Feature | Multisociety Consensus Statement Offers Updated Terminology For HF
Heart failure (HF) is getting a landmark renovation. A new multisociety consensus statement representing the joint efforts of 38 HF experts from 14 countries on six continents offers a new universal definition for HF, revised stages of development and progression, and new left ventricular ejection fraction (LVEF) classifications.1
The changes are not academic or just semantic, but something that will have direct impact on patient outcomes, according to writing committee chair Biykem Bozkurt, MD, PhD, FACC, who is also immediate past president of the Heart Failure Society of America (HFSA).
"Our hope is that standardizing the terminology and making it more relevant to the clinical scenarios we see every day in the clinic will help clinicians better recognize, diagnose, refer appropriately and treat patients," she tells Cardiology.
"Also, some of the terminology that we've been using was unclear to patients, so we hope these changes will better resonate with patients and help them be more effectively involved in their own care."
A Universal Definition of HF
The consensus statement provides a new contemporary definition of HF "that is clinically relevant, simple but conceptually comprehensive, with the ability to subclassify and to encompass stages within; with universal applicability globally, and with prognostic and therapeutic validity and acceptable sensitivity and specificity."
Specifically, the statement defines HF as: "A clinical syndrome with current or prior symptoms and/or signs caused by a structural and/or functional cardiac abnormality and corroborated by elevated natriuretic peptide levels and/or objective evidence of pulmonary or systemic congestion."
The goal is for this definition to be universally accepted, integrated across scientific societies and guidelines, and used both by clinicians and researchers worldwide.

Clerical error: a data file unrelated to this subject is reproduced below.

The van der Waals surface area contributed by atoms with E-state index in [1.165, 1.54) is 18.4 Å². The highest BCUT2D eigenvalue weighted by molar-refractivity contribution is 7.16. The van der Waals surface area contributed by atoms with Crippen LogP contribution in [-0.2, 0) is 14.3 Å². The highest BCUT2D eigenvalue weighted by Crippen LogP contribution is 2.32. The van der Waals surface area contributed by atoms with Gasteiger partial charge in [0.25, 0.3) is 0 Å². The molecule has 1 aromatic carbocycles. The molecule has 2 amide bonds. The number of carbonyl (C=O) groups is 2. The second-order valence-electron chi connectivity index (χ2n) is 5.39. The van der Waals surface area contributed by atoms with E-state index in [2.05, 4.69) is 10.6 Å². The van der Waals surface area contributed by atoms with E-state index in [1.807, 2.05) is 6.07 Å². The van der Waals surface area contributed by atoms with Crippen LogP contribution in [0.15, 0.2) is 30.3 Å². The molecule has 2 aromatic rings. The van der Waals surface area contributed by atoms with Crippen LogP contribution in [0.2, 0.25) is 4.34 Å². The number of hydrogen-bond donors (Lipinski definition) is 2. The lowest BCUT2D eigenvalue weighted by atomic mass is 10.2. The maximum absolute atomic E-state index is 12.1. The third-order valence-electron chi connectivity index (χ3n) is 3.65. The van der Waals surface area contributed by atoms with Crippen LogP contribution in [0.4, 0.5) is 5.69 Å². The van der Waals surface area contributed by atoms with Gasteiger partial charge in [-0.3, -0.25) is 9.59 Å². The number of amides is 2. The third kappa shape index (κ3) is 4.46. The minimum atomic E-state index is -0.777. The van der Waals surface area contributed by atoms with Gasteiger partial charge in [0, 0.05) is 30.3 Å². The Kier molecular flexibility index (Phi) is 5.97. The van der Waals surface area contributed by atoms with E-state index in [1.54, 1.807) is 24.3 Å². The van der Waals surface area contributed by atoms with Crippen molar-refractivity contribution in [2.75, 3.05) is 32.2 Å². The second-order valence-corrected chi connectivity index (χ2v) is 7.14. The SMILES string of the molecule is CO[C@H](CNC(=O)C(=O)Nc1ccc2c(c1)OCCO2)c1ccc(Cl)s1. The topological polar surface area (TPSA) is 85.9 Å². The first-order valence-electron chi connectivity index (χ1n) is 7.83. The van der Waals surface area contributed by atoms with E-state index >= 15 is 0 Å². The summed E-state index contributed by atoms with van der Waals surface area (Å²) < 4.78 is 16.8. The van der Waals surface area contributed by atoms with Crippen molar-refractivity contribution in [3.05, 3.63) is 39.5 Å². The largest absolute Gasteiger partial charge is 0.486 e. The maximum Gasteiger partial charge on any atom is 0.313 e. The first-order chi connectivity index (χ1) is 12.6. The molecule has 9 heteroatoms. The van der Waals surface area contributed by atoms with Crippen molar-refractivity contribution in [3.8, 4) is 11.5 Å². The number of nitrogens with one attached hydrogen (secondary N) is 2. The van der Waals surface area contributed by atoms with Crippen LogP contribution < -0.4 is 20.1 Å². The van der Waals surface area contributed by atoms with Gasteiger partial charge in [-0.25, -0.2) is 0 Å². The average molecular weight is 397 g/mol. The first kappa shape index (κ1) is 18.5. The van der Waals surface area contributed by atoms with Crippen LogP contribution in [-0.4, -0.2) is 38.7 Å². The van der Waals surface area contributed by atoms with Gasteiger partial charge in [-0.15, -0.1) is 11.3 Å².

Biykem Bozkurt, MD, PhD, FACC
"Heart failure has traditionally been a clinical diagnosis. But by and large, the diagnosis begins much earlier than the clinical signs and symptoms appear. In this consensus statement we've defined HF clinically, but also included the biomarkers as part of the definition," says James L. Januzzi Jr, MD, FACC, one of the authors.
"Since biomarkers may be abnormal well before the clinical diagnosis is made, this may help clinicians be more attuned to the presence of earlier forms of HF."
The definition covers patients with left and right HF. And it provides specificity to exclude conditions that result in marked volume overload, such as end-stage renal disease, which may present with signs and symptoms of fluid overload, but where HF is perhaps a concomitant, not the primary, diagnosis.
"We saw with the universal definition for myocardial infarction that it really helped the field to bring consensus and clarity to what is an MI and what are the different types of MI," says past ACC President Mary Norine Walsh, MD, MACC, who was not part of the consensus statement committee.